The economic landscape for newspapers has been tenuous for years, as the explosion of the internet created new advertising opportunities and conditioned news consumers to seek out free sources of news. That combination of increased advertising competition and decline in circulation at newspapers continues.

A study last year from Northwestern University’s journalism school found that 2,500 newspapers in the U.S. have gone out of business since 2005, including 360 since right before the pandemic in early 2020.

In places where papers have survived, many have made deep staff cuts.

Some newspapers – particularly larger metropolitan dailies like the New York Times and Washington Post – have been able to counter the loss of advertising revenue through a robust surge in online subscriptions.

Smaller daily newspapers, including the Morning Sentinel and Kennebec Journal and others, have moved toward that model as well but their markets are more limited.

Others in the media industry have posited that the future of newspapers, at least in part, might be in adopting a nonprofit model.


Some major newspapers already have switched to a nonprofit model, including the Salt Lake Tribune in Utah, the Texas Tribune in Austin and the Chicago Sun-Times. Other organizations that started as nonprofits have helped to close some of the gaps left where newspapers have shuttered, from major national names like Pro-Publica to local ones, like the Maine Monitor.

Brower hinted in his memo to employees that a nonprofit option could be considered.

“The truth is I am beginning the search for what’s next, whether that be a new steward or perhaps partners willing to join me in carrying the torch. We are watching new ownership models emerge across the country from B-corporations to nonprofit efforts,” he said. “Transparency has always been a pillar of journalism, and it’s important to me personally. That said, people will speculate because it is human nature.  Over the past couple of years, I have been approached and looked at different pathways for the future but did not pull the trigger – either I wasn’t ready, I still felt my job was not completed, or the path just didn’t feel right.”


Asked whether he has been approached by buyers, Brower said he has but didn’t offer specifics. He said although there are no guarantees, his goal is to find a buyer or partner with a similar outlook.

“My preference would be to do what (Sussman) did and find someone better suited to take it to the next level,” he said. “I’ve done what I wanted to do and I’m proud of what we’ve done. We have papers that are sustainable and that are still independent.”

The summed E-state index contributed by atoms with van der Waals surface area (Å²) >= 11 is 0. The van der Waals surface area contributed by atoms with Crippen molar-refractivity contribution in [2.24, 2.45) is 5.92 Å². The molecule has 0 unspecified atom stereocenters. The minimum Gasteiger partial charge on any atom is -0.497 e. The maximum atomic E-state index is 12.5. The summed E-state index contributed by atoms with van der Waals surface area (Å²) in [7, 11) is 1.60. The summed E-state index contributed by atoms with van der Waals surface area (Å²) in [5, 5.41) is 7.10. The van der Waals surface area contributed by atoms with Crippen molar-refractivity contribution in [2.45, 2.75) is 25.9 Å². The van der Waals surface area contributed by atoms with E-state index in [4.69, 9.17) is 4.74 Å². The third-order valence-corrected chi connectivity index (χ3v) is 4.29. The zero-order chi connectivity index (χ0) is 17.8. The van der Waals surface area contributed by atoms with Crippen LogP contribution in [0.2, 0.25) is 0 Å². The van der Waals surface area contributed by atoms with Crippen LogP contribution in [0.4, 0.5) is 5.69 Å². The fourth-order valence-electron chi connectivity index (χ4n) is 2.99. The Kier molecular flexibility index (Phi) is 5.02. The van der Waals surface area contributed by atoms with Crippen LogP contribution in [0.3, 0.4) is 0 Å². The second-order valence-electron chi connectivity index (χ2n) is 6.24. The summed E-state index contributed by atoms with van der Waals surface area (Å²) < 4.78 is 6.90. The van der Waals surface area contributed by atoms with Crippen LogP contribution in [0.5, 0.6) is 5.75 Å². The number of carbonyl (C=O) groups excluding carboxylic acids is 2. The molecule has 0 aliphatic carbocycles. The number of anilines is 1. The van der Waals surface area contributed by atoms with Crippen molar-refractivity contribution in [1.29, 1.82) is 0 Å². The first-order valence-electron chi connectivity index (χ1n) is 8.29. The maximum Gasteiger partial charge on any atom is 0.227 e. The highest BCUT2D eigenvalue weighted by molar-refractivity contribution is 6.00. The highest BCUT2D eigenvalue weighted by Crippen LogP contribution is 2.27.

Brower’s ownership of the Morning Sentinel and Kennebec Journal and other local newspapers is antithetical to national trends in which big companies such as Gannett/Gatehouse, Lee Enterprises and McClatchy own dozens and dozens of publications, often across many states.

A native of Westborough, Massachusetts, Brower first got into newspapers in 1985 when he founded The Free Press, a weekly newspaper in Rockland. But he made the bulk of his money from a direct-mail company and an auto catalog that he founded and sold to Auto Trader in 2004.

Brower first expanded his media holdings in 2012 with the purchase of three weekly papers on the Midcoast, The Courier-Gazette in Rockland, The Camden Herald and The Republican Journal in Belfast. Also in 2012, Brower purchased Alliance Press, a printing operation in Brunswick.

Brower wasn’t initially interested in buying the MaineToday Media newspapers – he just wanted the printing jobs. But his thinking shifted after talking with Sussman, who no longer wanted to own the papers but didn’t want to sell them to a corporation that might impose cuts to temporarily drive up profits.

“Donald then found me, someone he believed capable of investing and taking these papers through the next part of the journey,” Brower wrote in his memo Thursday. “I agreed, creating a 10-year plan to create a sustainable business. In this industry, the normal course at the time was to cut your way to prosperity, that was not the approach Donald wanted, nor did I, choosing instead to take a longer and more measured path.

“The results of great teamwork and solid strategy are evident today: a successful and sustainable media company that has financial stability while doing a necessary and vital service for the state of Maine.”